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Music Reviews

MPAA Rating
Ghost Stories
Alternative, EDM/Electronica/Techno, Rock
Record Label
April 19, 2014
Adam R. Holz



When darkness lingers too long, our hearts yearn for light.

That's the essence—and almost the entirety, actually—of the message delivered on Coldplay's "Midnight," an ambient, ethereal exploration clad in somber, subdued synthesizers as Chris Martin's disembodied falsetto floats above.

What it isn't? Pop, rock or even electronic dance music as it's practiced these days—or as Coldplay itself has delivered those styles in the past. Instead, Chris & Co. sound like they were tasked with creating a soundscape to accompany some forgotten story about ghostly, windswept places—places where you desperately want the sun to rise and find yourself counting the minutes until it does.

"In the darkness before the dawn," Martin begins, sounding for all the world like Peter Gabriel's long-lost brother. "In the swirling of this storm/When I'm rolling with the punches/And hope is gone/Leave a light, a light on."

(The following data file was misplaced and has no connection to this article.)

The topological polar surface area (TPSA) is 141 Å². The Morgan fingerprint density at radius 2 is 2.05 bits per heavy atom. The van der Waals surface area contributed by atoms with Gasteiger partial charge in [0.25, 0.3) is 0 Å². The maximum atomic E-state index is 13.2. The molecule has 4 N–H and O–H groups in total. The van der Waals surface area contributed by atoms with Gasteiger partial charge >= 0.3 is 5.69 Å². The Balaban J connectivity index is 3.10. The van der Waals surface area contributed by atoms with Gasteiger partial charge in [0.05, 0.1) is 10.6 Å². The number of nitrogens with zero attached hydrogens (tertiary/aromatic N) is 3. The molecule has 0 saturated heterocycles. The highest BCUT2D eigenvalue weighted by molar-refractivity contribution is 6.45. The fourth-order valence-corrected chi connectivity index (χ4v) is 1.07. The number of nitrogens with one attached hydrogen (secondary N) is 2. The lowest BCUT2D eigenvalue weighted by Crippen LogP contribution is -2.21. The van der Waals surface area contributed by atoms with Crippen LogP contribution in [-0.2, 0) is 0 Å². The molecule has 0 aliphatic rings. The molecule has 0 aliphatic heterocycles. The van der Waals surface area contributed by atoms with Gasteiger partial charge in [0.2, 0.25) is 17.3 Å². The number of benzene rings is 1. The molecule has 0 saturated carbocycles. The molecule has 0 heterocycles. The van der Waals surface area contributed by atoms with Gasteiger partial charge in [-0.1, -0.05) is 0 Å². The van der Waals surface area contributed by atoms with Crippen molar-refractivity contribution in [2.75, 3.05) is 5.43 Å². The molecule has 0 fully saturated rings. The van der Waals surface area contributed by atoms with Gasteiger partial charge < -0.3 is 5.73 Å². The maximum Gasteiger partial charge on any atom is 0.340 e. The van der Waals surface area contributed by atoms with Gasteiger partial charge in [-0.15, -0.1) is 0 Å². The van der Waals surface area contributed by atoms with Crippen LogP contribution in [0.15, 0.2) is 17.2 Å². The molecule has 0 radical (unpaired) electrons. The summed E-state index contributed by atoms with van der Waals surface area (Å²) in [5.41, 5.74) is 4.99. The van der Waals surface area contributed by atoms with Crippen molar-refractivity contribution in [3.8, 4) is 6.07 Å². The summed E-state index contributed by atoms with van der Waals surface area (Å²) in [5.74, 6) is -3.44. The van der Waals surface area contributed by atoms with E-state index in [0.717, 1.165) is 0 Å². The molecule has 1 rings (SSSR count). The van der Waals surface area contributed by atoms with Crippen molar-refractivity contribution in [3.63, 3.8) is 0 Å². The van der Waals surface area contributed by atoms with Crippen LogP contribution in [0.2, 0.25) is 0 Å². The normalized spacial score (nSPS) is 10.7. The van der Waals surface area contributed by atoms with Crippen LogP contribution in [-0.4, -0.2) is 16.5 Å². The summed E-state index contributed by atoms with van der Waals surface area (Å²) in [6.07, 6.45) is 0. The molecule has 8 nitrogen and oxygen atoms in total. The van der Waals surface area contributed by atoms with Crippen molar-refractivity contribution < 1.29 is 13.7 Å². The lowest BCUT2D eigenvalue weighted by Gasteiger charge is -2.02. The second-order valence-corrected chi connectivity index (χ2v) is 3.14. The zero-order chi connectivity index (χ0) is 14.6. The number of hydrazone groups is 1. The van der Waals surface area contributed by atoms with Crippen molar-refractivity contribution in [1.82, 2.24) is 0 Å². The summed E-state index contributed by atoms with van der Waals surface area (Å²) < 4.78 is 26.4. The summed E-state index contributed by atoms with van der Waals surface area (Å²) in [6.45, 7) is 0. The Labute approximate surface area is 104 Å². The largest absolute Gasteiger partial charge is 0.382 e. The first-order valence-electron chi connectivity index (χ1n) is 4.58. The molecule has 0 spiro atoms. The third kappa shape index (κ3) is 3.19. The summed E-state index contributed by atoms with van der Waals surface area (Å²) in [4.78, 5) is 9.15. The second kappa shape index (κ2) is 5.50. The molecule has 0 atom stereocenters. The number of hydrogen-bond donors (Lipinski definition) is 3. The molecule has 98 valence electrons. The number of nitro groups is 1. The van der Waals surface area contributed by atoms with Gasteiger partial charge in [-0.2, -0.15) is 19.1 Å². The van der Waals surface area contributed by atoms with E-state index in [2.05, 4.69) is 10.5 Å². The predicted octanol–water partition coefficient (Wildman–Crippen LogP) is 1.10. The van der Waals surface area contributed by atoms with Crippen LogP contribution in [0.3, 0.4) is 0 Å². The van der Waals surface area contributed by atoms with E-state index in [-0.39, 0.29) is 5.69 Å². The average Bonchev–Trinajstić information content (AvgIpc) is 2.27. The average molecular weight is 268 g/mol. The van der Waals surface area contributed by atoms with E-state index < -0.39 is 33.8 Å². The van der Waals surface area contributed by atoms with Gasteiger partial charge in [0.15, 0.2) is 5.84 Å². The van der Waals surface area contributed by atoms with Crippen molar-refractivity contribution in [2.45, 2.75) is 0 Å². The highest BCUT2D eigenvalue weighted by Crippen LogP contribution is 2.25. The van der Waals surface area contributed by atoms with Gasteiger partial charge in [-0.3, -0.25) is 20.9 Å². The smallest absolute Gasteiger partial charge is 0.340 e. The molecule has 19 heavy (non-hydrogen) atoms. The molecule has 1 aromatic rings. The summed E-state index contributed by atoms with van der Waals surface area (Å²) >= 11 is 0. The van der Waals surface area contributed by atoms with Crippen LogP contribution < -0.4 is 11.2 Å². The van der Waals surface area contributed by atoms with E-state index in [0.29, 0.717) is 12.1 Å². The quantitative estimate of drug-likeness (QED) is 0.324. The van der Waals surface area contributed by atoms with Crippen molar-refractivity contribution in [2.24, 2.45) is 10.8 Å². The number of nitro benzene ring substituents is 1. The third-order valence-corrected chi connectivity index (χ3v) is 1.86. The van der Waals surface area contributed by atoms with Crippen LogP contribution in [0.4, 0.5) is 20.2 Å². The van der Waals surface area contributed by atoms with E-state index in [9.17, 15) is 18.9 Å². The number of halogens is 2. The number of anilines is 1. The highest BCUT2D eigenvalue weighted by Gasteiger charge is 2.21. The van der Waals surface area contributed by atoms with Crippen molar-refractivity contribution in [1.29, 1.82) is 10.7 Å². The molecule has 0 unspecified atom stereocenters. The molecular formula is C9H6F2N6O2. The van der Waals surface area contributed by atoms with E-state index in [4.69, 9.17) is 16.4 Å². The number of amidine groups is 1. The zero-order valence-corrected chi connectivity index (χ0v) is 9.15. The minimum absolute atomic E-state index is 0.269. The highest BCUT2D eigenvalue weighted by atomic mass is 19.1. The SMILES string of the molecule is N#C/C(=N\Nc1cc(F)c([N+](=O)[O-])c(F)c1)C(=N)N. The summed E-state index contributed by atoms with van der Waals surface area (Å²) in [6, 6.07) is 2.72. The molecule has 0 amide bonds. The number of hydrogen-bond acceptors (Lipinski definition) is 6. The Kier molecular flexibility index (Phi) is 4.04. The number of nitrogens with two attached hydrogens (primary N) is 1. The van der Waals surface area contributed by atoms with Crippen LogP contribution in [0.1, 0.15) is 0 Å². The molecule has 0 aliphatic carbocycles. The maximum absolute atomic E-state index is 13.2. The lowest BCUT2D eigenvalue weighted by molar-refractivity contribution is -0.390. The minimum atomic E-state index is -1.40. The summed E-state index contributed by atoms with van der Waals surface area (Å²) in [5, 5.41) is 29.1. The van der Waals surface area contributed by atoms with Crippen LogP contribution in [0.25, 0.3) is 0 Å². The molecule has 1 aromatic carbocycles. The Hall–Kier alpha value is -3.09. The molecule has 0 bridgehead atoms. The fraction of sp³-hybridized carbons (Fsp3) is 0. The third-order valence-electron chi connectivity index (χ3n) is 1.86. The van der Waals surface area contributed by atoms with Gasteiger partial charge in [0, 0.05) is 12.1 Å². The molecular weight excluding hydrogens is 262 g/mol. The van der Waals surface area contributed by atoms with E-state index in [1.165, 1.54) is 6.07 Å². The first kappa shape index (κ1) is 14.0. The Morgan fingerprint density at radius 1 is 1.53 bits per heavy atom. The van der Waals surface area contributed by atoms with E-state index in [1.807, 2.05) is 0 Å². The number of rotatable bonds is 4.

Part plea, part prayer, this plaintive request paints the picture of a man struggling just to hold on. But while he says hope is gone, he apparently clings to just enough of it to imagine a better place, a sanctuary amid the storm that breaks around him.

"Millions of miles from home/In the swirling, swimming on/When I'm rolling with the thunder/But bleed from the thorns/Leave a light, a light on."

Listening to Coldplay reach up toward the warmth from that chilly, dim place, it's not a big leap to superimpose those cries for light and home against the recent news that Martin and his wife of 10 years, actress Gwyneth Paltrow, are calling it quits. Indeed, the song's depiction of clinging darkness and lurking storms evokes a sense of vulnerability, loss and bewilderment, the kinds of emotions most of us have faced at some point in our lives when a once-cherished relationship disintegrates.

In the video, Chris Martin and his bandmates navigate the ominous wilderness they find themselves traversing. It's a spare and artsy visual representation of the song's lonely lyrical journey through blackness that has not yet abated—but hopefully will soon enough.